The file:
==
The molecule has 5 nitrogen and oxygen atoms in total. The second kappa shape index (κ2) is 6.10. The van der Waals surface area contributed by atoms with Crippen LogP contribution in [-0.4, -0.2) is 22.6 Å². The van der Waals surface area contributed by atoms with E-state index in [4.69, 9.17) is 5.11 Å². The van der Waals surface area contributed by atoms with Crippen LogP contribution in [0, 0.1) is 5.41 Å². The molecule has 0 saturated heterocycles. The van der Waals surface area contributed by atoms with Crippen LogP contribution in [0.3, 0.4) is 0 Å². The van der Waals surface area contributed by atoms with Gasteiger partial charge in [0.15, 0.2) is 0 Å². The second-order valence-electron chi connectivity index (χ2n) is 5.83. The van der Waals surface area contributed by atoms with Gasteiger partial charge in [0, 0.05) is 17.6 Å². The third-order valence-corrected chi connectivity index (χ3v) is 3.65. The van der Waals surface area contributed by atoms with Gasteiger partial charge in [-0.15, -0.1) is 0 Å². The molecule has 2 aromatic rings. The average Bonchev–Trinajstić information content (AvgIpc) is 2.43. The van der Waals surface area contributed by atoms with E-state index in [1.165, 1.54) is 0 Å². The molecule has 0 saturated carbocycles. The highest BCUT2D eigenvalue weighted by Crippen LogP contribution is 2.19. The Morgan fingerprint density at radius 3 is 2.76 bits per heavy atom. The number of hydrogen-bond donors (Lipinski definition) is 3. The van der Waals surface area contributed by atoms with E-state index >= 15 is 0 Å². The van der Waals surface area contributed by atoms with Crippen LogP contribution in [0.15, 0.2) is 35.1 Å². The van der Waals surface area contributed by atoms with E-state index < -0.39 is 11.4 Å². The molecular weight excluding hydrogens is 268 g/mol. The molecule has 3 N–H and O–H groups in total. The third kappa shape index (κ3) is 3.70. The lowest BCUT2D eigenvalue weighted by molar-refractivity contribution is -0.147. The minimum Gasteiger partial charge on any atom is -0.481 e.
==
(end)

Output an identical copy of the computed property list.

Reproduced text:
The molecule has 5 nitrogen and oxygen atoms in total. The second kappa shape index (κ2) is 6.10. The van der Waals surface area contributed by atoms with Crippen LogP contribution in [-0.4, -0.2) is 22.6 Å². The van der Waals surface area contributed by atoms with E-state index in [4.69, 9.17) is 5.11 Å². The van der Waals surface area contributed by atoms with Crippen LogP contribution in [0, 0.1) is 5.41 Å². The molecule has 0 saturated heterocycles. The van der Waals surface area contributed by atoms with Crippen LogP contribution in [0.3, 0.4) is 0 Å². The van der Waals surface area contributed by atoms with Gasteiger partial charge in [0.15, 0.2) is 0 Å². The second-order valence-electron chi connectivity index (χ2n) is 5.83. The van der Waals surface area contributed by atoms with Gasteiger partial charge in [0, 0.05) is 17.6 Å². The third-order valence-corrected chi connectivity index (χ3v) is 3.65. The van der Waals surface area contributed by atoms with Gasteiger partial charge in [-0.15, -0.1) is 0 Å². The molecule has 2 aromatic rings. The average Bonchev–Trinajstić information content (AvgIpc) is 2.43. The van der Waals surface area contributed by atoms with E-state index in [1.165, 1.54) is 0 Å². The molecule has 0 saturated carbocycles. The highest BCUT2D eigenvalue weighted by Crippen LogP contribution is 2.19. The Morgan fingerprint density at radius 3 is 2.76 bits per heavy atom. The number of hydrogen-bond donors (Lipinski definition) is 3. The van der Waals surface area contributed by atoms with E-state index >= 15 is 0 Å². The van der Waals surface area contributed by atoms with Crippen LogP contribution in [0.15, 0.2) is 35.1 Å². The van der Waals surface area contributed by atoms with E-state index < -0.39 is 11.4 Å². The molecular weight excluding hydrogens is 268 g/mol. The molecule has 3 N–H and O–H groups in total. The third kappa shape index (κ3) is 3.70. The lowest BCUT2D eigenvalue weighted by molar-refractivity contribution is -0.147. The minimum Gasteiger partial charge on any atom is -0.481 e.